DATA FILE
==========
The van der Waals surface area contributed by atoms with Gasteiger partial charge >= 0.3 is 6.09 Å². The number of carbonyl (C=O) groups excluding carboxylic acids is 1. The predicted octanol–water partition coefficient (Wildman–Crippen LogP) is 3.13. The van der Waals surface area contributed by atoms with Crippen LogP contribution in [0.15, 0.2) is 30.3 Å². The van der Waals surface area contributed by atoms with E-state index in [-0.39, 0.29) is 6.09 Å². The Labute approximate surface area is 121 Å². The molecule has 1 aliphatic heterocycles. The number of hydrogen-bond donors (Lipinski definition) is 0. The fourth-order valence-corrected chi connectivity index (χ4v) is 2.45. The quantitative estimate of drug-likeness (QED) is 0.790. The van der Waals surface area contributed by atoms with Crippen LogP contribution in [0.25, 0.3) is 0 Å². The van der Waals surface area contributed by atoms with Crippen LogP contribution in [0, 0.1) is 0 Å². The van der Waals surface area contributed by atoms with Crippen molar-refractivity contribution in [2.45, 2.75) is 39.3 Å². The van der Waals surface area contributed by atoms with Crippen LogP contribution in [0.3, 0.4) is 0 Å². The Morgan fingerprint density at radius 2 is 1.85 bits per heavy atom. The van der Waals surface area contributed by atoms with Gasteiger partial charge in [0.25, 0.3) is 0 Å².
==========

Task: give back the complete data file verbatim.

The van der Waals surface area contributed by atoms with Gasteiger partial charge >= 0.3 is 6.09 Å². The number of carbonyl (C=O) groups excluding carboxylic acids is 1. The predicted octanol–water partition coefficient (Wildman–Crippen LogP) is 3.13. The van der Waals surface area contributed by atoms with Crippen LogP contribution in [0.15, 0.2) is 30.3 Å². The van der Waals surface area contributed by atoms with E-state index in [-0.39, 0.29) is 6.09 Å². The Labute approximate surface area is 121 Å². The molecule has 1 aliphatic heterocycles. The number of hydrogen-bond donors (Lipinski definition) is 0. The fourth-order valence-corrected chi connectivity index (χ4v) is 2.45. The quantitative estimate of drug-likeness (QED) is 0.790. The van der Waals surface area contributed by atoms with Crippen LogP contribution in [0.25, 0.3) is 0 Å². The van der Waals surface area contributed by atoms with Crippen LogP contribution in [0, 0.1) is 0 Å². The van der Waals surface area contributed by atoms with Crippen molar-refractivity contribution in [2.45, 2.75) is 39.3 Å². The van der Waals surface area contributed by atoms with Crippen LogP contribution in [0.3, 0.4) is 0 Å². The Morgan fingerprint density at radius 2 is 1.85 bits per heavy atom. The van der Waals surface area contributed by atoms with Gasteiger partial charge in [0.25, 0.3) is 0 Å².